Emerging markets debt (EMD) varies in its sensitivity to inflation. US-dollar-denominated EMD generally benefits from higher inflation, which often corresponds with declining value of the US dollar. A weaker dollar lowers debt burdens in local currency terms, reducing the risk of default. Emerging markets local debt (ELD) tends to offer more inflation sensitivity because many large debt issuers are commodity producers whose interest rates and currencies tend to be supported by rising commodity prices. For example, local debt issued in Russia and Brazil—two economies heavily reliant on commodity exports—would theoretically respond well to rising inflation, because rising commodity prices could improve those countries’ terms of trade.

 

Equities

Many investors assume that equities are a hedge against inflation, but that turns out to be something of a fallacy for most sectors. Energy equities naturally have the greatest correlation with inflation because higher underlying commodity prices are revenue drivers for commodity-producing companies. Most other types of equities generally excel during periods of growth, but only when inflation is steady or falling. This may be because low or stable inflation tends to correspond with greater economic stability and therefore a lower risk premium, which pushes up equity valuations. Additionally, businesses may have trouble passing along inflation to consumers, so rising inflation can squeeze margins.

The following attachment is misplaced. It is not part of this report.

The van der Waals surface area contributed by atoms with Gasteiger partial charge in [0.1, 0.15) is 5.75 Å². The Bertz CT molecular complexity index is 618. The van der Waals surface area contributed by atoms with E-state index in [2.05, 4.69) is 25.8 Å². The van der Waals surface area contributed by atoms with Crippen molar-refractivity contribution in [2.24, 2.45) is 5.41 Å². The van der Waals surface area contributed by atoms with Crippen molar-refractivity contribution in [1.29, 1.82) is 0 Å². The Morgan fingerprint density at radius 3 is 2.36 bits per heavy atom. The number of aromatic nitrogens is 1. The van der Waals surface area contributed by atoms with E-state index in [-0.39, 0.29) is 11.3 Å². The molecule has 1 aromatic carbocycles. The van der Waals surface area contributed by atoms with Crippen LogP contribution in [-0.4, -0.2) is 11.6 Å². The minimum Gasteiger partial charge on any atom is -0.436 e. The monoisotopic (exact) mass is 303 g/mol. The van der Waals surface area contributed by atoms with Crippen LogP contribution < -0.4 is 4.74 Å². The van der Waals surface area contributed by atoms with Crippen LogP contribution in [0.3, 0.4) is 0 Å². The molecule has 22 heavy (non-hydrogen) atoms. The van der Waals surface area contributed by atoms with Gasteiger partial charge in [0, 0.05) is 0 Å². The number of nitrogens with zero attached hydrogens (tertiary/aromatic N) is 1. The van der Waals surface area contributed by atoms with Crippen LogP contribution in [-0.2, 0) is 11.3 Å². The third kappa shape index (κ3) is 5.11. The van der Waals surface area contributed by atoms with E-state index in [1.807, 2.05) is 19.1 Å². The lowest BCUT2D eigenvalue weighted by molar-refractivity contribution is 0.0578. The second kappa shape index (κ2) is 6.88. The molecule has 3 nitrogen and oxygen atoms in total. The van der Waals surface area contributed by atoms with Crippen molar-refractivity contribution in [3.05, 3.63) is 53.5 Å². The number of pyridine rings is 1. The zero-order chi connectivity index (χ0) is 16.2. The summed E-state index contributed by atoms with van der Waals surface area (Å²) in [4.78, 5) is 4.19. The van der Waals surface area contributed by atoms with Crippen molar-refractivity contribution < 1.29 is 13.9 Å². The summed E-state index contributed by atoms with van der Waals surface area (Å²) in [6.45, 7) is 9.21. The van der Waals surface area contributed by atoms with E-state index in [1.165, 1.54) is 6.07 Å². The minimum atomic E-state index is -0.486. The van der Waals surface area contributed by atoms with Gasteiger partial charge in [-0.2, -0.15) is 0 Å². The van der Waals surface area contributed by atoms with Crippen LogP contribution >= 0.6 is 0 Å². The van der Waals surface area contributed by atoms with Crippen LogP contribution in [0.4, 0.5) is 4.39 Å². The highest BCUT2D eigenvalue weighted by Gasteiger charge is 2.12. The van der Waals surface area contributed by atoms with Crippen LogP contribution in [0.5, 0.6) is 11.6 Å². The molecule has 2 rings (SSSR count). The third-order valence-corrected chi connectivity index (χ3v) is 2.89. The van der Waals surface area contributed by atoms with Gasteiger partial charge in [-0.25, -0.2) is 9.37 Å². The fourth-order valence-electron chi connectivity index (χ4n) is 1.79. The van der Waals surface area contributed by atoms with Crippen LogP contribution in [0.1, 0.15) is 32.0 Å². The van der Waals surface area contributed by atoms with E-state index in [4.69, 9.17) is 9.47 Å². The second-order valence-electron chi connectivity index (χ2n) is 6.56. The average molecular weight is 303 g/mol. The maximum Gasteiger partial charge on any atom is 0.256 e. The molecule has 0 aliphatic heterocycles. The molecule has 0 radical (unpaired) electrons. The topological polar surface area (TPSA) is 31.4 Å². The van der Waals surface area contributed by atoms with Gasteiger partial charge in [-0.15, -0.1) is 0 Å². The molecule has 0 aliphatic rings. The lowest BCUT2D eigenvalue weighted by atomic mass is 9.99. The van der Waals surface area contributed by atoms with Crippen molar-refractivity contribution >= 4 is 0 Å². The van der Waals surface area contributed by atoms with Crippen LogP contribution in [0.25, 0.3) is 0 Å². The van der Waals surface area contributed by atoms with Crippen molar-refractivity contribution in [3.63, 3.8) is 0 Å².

While TFNF is based on the changes in growth and inflation, our research indicates that the starting level of inflation matters. When the inflation rate is below 3%, equities tend to perform well when the rate rises but poorly when it falls, as deflation concerns surface. However, when inflation is above 3%, equities tend to do poorly when that rate rises because of concerns about companies’ inability to pass along these price increases to consumers.

Cyclical sectors, including consumer discretionary, industrials, and materials are typically the most sensitive to growth and inflation, while defensive sectors such as health care, telecommunications, consumer staples, and utilities are the least growth sensitive, typically underperforming during periods of higher inflation (FIGURE 3).

 

Figure 3

Equity sector sensitivities to global growth and inflation vary

WP439_3

Note: This graph plots the betas11 of quarterly asset returns to the quarterly change in year-over-year inflation and real GDP growth from a multi-factor regression.
The indexes used for the asset classes are all Datastream sector indexes. Sources: Wellington Management, Datastream; As of 12/31/16. Most recent data available.

 

REITs

Finally, our research has found that REITs also straddle growth and inflation. Rising real estate prices are generally driven by a strong (growing) economy. However, REITS exhibit varying degrees of interest-rate sensitivity, depending on the lease terms of the underlying assets. Longer-term leases, such as those for offices, healthcare, and retail, are generally less sensitive to an uptick in inflation because investors need to wait for new leases to reset to current market pricing. REIT sectors with shorter-term leases, such as apartments, lodging, and storage facilities, typically reset more quickly and can pass along rising prices.